In this short course, we will overview what you can expect from the Great Books curriculum established by Mortimer Adler that you will use at Memoria College.  We will discuss the ideas of a "Great Tradition" or a "Great Conversation," and critically examine how these approaches to classical material might interact with a purely Christian education.  We will also examine Adler's division and selection of texts and his enumeration of "Great Ideas" or themes that we will trace throughout these texts.  Finally, we will discuss ways that you may profitably supplement Adler's canon and follow up texts or authors that you find of particular interest.

All other questions in philosophy rest on our answers to the ultimate question: What lies at the foundation of being? God or nothingness? A personal someone or a blind force? Many take for granted a particular answer to these questions and construct their whole conception of the world on the basis of this faith. Others are plagued by doubts. In this class we will examine some of the classical arguments for the existence of God and carefully evaluate their strengths and weaknesses. We will focus our reading on Anselm, Thomas Aquinas, and David Hume.

C. S. Lewis is perhaps the most powerful Christian apologist of the past century. He is also the author of some of the bestselling children’s fiction of all time. This five-week course on the adult fiction of C. S. Lewis will enable students to go further up and further into the genius of Lewis and the deep truths that he shows us. Each two-hour session will focus on the deeper theological, philosophical and inter-textual dimensions of Lewis’s adult fiction.

G. K. Chesterton wrote his great work Orthodoxy on a dare. He had written Heretics, his great criticism of contemporary thinkers, and a prominent journalist asked him, now that he had made clear what he was against, to write about what it was he was for. The result was one of the great critiques of modern secularism--and one of the great defenses of Christian belief. Join us as we step through Chesterton's arguments, pausing to marvel, not only at their logical force, but at their poetic brilliance.  

In this course, we will read and discuss five units of critical cases decided by the Supreme Court of the United States. These will be: (1) McCulloch v. Maryland (1819) and the constitutionality of the Bank of the United States; (2) Youngstown Sheet & Tube Co. v. Sawyer (1952) and the constitutionality of President Truman’s seizure of the steel mills; (3) Roe v. Wade (1973), Planned Parenthood of Southeastern Pennsylvania v. Casey (1992), Dobbs v. Jackson Women’s Health Organization (2022) and the constitutionality of restrictions on abortion; (4) Obergefell v. Hodges (2015) and the constitutionality of limitations of marriage to heterosexual couples; (5)(a) Lynch v. Donnelly (1984) and the constitutionality of governmental displays of creches; and (5)(b) Zelman v. Simmons-Harris (2002) and the constitutionality of educational vouchers. Our twin goals will be to explore these cases on their own merits and to explore how they fit into a larger understanding of the role that the Supreme Court has played in our governmental system. Students will be asked to read edited versions of these cases before class, along with brief notes. The instructor will use the Socratic Method to conduct the class, calling on students randomly and by name to elucidate the key facts and analytical points of each case. The final examination will consist of several essay questions.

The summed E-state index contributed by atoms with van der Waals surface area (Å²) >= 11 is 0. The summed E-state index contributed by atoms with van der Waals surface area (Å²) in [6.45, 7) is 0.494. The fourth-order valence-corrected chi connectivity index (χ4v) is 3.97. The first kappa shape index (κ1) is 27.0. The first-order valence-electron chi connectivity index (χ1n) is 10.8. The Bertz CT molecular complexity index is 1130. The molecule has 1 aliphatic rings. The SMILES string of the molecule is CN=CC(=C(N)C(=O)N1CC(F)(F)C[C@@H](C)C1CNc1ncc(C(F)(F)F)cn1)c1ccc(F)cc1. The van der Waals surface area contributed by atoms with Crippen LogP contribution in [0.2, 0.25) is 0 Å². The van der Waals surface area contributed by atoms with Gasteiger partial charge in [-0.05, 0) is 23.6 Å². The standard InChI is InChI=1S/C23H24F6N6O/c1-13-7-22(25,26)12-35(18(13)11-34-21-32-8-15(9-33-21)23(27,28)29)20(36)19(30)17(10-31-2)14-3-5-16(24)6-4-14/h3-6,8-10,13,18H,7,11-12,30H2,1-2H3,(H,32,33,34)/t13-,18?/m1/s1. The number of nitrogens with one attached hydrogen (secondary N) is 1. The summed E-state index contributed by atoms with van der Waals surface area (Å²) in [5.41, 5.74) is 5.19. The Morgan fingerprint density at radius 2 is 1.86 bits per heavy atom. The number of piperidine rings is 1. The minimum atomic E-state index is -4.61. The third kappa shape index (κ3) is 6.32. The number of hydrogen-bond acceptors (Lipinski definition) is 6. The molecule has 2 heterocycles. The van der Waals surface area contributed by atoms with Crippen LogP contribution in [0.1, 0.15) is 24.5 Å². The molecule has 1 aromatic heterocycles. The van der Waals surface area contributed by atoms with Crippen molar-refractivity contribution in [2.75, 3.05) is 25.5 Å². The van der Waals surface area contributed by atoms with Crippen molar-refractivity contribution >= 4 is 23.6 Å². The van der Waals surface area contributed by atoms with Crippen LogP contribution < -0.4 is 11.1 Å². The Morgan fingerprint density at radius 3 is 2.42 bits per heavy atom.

In this short course we will learn some of the practical studying and writing skills that will help you to get the most out of your courses with Memoria College.  We will discuss methods of reading, taking notes, and annotating great texts.  We will practice strategies for fruitful conversations both in class and in our online discussion forums.  Most importantly, however, we will reflect on the kinds of mindset and character that produce a flourishing intellectual life.

This course will address the question "What is classical education?" We will discuss what education itself consists of, how classical education differs from other, modern definitions of education, how classical education fits in to the history of education, the relevance of classical education to STEM education, and the relationship of classical education to religious belief.

This course will offer an overview of teaching through the reading of classic texts on how best to teach and learn. It will cover the three modes of teaching, their origins in Aristotle's rhetoric and their modern manifestation in Mortimer Adler's "Three Columns." The student will also learn the best method of approach to the teaching of certain specific subjects such as the basic skills of reading, mathematics, and penmanship; classical languages; the trivium subjects of grammar, logic, and rhetoric; as well as the proper teaching of the humanities and the natural sciences. Participants will also gain a basic knowledge of important modern pedagogical debates, with an emphasis on the debate between traditional education and modern progressivism.